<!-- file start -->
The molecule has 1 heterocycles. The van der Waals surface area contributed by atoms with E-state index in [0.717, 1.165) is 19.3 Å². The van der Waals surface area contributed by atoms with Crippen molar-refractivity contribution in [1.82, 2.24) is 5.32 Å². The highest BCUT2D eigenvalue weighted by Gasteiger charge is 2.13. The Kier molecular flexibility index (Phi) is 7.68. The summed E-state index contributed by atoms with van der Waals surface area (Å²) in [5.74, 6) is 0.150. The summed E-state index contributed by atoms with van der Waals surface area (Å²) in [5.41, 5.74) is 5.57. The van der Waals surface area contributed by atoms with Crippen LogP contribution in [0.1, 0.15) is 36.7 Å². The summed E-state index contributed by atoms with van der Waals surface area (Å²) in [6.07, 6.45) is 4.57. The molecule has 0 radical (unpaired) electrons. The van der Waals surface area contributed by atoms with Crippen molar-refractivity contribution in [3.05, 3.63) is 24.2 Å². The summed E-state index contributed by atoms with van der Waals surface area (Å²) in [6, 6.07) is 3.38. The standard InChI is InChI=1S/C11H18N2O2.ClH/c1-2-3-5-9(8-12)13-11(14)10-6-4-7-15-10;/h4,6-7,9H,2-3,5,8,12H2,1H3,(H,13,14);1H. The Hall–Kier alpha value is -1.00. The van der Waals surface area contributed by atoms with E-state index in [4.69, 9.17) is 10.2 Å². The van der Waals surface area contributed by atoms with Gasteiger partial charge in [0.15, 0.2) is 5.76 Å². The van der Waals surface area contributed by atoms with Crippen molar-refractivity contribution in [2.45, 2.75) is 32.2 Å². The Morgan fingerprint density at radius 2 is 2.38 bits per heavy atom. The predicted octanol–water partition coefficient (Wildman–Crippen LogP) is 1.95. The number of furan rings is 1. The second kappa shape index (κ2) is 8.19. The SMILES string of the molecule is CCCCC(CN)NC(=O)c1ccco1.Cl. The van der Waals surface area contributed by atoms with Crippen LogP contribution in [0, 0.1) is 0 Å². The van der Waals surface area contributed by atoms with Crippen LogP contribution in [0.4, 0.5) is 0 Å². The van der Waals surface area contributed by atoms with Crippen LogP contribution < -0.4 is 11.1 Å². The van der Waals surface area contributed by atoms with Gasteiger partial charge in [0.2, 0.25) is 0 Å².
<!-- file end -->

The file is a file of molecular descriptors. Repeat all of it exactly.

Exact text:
The molecule has 1 heterocycles. The van der Waals surface area contributed by atoms with E-state index in [0.717, 1.165) is 19.3 Å². The van der Waals surface area contributed by atoms with Crippen molar-refractivity contribution in [1.82, 2.24) is 5.32 Å². The highest BCUT2D eigenvalue weighted by Gasteiger charge is 2.13. The Kier molecular flexibility index (Phi) is 7.68. The summed E-state index contributed by atoms with van der Waals surface area (Å²) in [5.74, 6) is 0.150. The summed E-state index contributed by atoms with van der Waals surface area (Å²) in [5.41, 5.74) is 5.57. The van der Waals surface area contributed by atoms with Crippen LogP contribution in [0.1, 0.15) is 36.7 Å². The summed E-state index contributed by atoms with van der Waals surface area (Å²) in [6.07, 6.45) is 4.57. The molecule has 0 radical (unpaired) electrons. The van der Waals surface area contributed by atoms with Crippen molar-refractivity contribution in [3.05, 3.63) is 24.2 Å². The summed E-state index contributed by atoms with van der Waals surface area (Å²) in [6, 6.07) is 3.38. The standard InChI is InChI=1S/C11H18N2O2.ClH/c1-2-3-5-9(8-12)13-11(14)10-6-4-7-15-10;/h4,6-7,9H,2-3,5,8,12H2,1H3,(H,13,14);1H. The Hall–Kier alpha value is -1.00. The van der Waals surface area contributed by atoms with E-state index in [4.69, 9.17) is 10.2 Å². The van der Waals surface area contributed by atoms with Gasteiger partial charge in [0.15, 0.2) is 5.76 Å². The van der Waals surface area contributed by atoms with Crippen molar-refractivity contribution in [2.45, 2.75) is 32.2 Å². The Morgan fingerprint density at radius 2 is 2.38 bits per heavy atom. The predicted octanol–water partition coefficient (Wildman–Crippen LogP) is 1.95. The number of furan rings is 1. The second kappa shape index (κ2) is 8.19. The SMILES string of the molecule is CCCCC(CN)NC(=O)c1ccco1.Cl. The van der Waals surface area contributed by atoms with Crippen LogP contribution in [0, 0.1) is 0 Å². The van der Waals surface area contributed by atoms with Crippen LogP contribution in [0.4, 0.5) is 0 Å². The van der Waals surface area contributed by atoms with Crippen LogP contribution < -0.4 is 11.1 Å². The van der Waals surface area contributed by atoms with Gasteiger partial charge in [0.2, 0.25) is 0 Å².